Untitled (cracks), 2021
Pigmented abaca paper pulp with copper wire, cast from asphalt parking lot cracks
I spend a lot of time crouched down close to cracks and light. In parking lots, I fill and cast cracks with paper pulp, or trace and photograph shifting shapes of sunlight and shadow in stairwells, hallways, alleyways. Considered with attention and care, these transitional spaces and peripheral patterns become thresholds of poetic possibility. Using materials that inhabit a tension between strength and fragility, I translate the on-site documentation into sculptures, drawings, prints, books, poems, and installations that unfold and cast shadows in other contexts, taking on new dimension and meaning.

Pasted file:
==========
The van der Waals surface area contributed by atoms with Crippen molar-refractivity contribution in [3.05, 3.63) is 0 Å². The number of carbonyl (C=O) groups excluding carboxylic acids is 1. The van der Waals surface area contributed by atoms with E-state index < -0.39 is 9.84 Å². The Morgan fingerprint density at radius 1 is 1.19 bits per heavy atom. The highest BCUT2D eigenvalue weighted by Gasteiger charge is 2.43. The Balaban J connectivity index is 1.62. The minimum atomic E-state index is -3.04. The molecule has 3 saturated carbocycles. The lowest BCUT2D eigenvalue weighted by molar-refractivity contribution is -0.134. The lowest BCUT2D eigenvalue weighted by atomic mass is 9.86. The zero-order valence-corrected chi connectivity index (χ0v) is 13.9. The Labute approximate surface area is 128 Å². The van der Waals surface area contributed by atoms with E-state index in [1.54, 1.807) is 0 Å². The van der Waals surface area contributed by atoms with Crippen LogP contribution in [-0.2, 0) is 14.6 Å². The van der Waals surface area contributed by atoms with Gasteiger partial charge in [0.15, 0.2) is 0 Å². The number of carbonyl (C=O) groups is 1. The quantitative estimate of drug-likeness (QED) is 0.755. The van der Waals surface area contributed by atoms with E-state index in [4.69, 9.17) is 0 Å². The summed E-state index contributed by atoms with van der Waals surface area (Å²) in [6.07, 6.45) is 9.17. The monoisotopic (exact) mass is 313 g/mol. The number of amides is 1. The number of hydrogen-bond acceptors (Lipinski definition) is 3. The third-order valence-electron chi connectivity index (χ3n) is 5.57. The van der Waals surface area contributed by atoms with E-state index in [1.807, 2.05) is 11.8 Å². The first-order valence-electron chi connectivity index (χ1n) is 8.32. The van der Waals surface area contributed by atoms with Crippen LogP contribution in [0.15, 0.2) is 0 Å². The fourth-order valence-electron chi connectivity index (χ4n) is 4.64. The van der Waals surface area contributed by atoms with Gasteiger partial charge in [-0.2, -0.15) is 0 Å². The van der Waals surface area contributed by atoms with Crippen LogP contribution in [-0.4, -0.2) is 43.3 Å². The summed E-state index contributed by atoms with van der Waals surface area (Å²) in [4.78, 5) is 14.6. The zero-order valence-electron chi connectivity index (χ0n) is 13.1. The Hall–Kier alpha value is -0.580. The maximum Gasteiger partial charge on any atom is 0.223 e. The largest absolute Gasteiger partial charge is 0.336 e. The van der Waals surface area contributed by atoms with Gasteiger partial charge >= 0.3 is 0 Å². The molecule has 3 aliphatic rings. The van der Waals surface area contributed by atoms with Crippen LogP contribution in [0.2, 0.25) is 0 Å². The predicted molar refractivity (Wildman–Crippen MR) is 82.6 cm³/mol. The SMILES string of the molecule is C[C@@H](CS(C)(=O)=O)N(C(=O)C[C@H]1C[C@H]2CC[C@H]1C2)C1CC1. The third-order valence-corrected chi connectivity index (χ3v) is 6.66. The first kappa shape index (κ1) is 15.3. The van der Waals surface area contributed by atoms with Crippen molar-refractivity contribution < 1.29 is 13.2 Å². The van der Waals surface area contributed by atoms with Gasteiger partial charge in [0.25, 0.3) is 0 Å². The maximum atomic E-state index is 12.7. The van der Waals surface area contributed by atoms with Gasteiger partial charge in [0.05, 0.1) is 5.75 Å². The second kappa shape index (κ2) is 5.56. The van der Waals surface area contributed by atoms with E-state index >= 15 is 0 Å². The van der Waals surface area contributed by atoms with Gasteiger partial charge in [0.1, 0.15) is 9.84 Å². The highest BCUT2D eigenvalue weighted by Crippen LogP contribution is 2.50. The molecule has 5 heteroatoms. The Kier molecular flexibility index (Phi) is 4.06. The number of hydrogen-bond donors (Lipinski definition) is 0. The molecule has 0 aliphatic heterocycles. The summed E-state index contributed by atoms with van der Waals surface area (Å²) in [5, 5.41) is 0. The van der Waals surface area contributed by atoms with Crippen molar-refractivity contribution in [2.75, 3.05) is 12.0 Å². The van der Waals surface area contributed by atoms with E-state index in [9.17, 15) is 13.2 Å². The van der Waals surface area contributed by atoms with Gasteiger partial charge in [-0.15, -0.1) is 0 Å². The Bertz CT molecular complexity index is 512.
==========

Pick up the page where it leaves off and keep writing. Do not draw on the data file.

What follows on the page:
For a specific example of this, visitors will see a lot of my cast paper cracks work on the studio walls. Filling mundane asphalt cracks is a gesture of mending–a reference to Kintsugi, the Japanese art of repairing broken ceramics with gold (something my body relates to, having the rare brittle bone condition Osteogenesis Imperfecta). Once removed from the ground, the cast paper forms are relics of a specific fracture (even retaining the crack’s dirt), yet become an aerial map, a skeleton, veins, a scar that can cast a shadow. Besides working with these forms sculpturally, I’ve also been creating drawings from their shadows.